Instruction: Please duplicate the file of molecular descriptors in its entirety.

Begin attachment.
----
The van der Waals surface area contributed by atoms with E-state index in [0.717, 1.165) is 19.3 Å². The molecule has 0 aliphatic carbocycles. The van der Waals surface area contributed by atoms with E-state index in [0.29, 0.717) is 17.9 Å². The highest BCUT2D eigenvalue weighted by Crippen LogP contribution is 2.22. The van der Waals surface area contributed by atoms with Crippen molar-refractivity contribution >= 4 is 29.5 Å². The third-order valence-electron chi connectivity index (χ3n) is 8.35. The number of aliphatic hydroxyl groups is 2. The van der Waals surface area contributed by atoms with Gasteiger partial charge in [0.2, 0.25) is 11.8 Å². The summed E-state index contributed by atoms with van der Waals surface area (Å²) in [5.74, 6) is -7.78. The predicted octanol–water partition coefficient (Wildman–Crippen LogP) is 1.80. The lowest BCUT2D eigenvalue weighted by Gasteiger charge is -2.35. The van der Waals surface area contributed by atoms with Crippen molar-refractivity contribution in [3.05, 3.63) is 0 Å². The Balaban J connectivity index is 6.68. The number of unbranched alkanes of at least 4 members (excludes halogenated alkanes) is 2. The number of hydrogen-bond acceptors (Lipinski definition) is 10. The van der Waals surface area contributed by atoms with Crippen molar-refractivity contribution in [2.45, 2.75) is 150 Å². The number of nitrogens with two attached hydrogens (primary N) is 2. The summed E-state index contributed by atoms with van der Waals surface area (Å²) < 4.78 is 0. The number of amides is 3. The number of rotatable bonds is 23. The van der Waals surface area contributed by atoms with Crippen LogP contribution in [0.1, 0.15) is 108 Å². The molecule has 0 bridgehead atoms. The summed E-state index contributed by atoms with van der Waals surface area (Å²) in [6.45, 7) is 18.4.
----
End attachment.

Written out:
The van der Waals surface area contributed by atoms with E-state index in [0.717, 1.165) is 19.3 Å². The molecule has 0 aliphatic carbocycles. The van der Waals surface area contributed by atoms with E-state index in [0.29, 0.717) is 17.9 Å². The highest BCUT2D eigenvalue weighted by Crippen LogP contribution is 2.22. The van der Waals surface area contributed by atoms with Crippen molar-refractivity contribution >= 4 is 29.5 Å². The third-order valence-electron chi connectivity index (χ3n) is 8.35. The number of aliphatic hydroxyl groups is 2. The van der Waals surface area contributed by atoms with Gasteiger partial charge in [0.2, 0.25) is 11.8 Å². The summed E-state index contributed by atoms with van der Waals surface area (Å²) in [5.74, 6) is -7.78. The predicted octanol–water partition coefficient (Wildman–Crippen LogP) is 1.80. The lowest BCUT2D eigenvalue weighted by Gasteiger charge is -2.35. The van der Waals surface area contributed by atoms with Crippen molar-refractivity contribution in [3.05, 3.63) is 0 Å². The Balaban J connectivity index is 6.68. The number of unbranched alkanes of at least 4 members (excludes halogenated alkanes) is 2. The number of hydrogen-bond acceptors (Lipinski definition) is 10. The van der Waals surface area contributed by atoms with Crippen molar-refractivity contribution in [2.45, 2.75) is 150 Å². The number of nitrogens with two attached hydrogens (primary N) is 2. The summed E-state index contributed by atoms with van der Waals surface area (Å²) < 4.78 is 0. The number of amides is 3. The number of rotatable bonds is 23. The van der Waals surface area contributed by atoms with Crippen LogP contribution in [0.1, 0.15) is 108 Å². The molecule has 0 bridgehead atoms. The summed E-state index contributed by atoms with van der Waals surface area (Å²) in [6.45, 7) is 18.4.